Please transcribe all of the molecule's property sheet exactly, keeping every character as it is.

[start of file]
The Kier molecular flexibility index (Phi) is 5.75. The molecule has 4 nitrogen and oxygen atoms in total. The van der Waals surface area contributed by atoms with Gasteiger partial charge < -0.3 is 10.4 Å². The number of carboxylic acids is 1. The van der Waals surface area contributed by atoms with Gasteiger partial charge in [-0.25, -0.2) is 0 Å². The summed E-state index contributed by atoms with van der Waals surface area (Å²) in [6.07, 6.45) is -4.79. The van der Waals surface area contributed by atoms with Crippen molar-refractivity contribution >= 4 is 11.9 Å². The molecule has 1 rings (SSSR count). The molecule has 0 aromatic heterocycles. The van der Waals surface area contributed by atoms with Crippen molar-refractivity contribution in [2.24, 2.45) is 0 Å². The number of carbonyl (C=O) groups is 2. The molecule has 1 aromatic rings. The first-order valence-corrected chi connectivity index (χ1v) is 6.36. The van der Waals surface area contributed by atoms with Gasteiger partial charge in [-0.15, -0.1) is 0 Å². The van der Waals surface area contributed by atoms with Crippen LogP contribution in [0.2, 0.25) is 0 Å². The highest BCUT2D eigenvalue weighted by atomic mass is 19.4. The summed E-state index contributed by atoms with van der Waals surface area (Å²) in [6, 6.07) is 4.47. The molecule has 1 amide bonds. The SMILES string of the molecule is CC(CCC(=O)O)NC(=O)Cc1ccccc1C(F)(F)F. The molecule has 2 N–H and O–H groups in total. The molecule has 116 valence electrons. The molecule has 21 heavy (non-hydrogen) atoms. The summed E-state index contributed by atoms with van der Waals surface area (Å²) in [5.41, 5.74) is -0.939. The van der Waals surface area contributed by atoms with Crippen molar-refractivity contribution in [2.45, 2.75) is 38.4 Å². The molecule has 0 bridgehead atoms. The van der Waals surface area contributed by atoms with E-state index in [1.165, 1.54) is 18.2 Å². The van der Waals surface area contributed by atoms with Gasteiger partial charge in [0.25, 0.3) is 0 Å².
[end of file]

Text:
The Kier molecular flexibility index (Phi) is 5.75. The molecule has 4 nitrogen and oxygen atoms in total. The van der Waals surface area contributed by atoms with Gasteiger partial charge < -0.3 is 10.4 Å². The number of carboxylic acids is 1. The van der Waals surface area contributed by atoms with Gasteiger partial charge in [-0.25, -0.2) is 0 Å². The summed E-state index contributed by atoms with van der Waals surface area (Å²) in [6.07, 6.45) is -4.79. The van der Waals surface area contributed by atoms with Crippen molar-refractivity contribution >= 4 is 11.9 Å². The molecule has 1 rings (SSSR count). The molecule has 0 aromatic heterocycles. The van der Waals surface area contributed by atoms with Crippen molar-refractivity contribution in [2.24, 2.45) is 0 Å². The number of carbonyl (C=O) groups is 2. The molecule has 1 aromatic rings. The first-order valence-corrected chi connectivity index (χ1v) is 6.36. The van der Waals surface area contributed by atoms with Gasteiger partial charge in [-0.15, -0.1) is 0 Å². The van der Waals surface area contributed by atoms with Crippen LogP contribution in [0.2, 0.25) is 0 Å². The highest BCUT2D eigenvalue weighted by atomic mass is 19.4. The summed E-state index contributed by atoms with van der Waals surface area (Å²) in [6, 6.07) is 4.47. The molecule has 1 amide bonds. The SMILES string of the molecule is CC(CCC(=O)O)NC(=O)Cc1ccccc1C(F)(F)F. The molecule has 2 N–H and O–H groups in total. The molecule has 116 valence electrons. The molecule has 21 heavy (non-hydrogen) atoms. The summed E-state index contributed by atoms with van der Waals surface area (Å²) in [5.41, 5.74) is -0.939. The van der Waals surface area contributed by atoms with Crippen molar-refractivity contribution in [2.45, 2.75) is 38.4 Å². The molecule has 0 bridgehead atoms. The van der Waals surface area contributed by atoms with E-state index in [1.165, 1.54) is 18.2 Å². The van der Waals surface area contributed by atoms with Gasteiger partial charge in [0.25, 0.3) is 0 Å².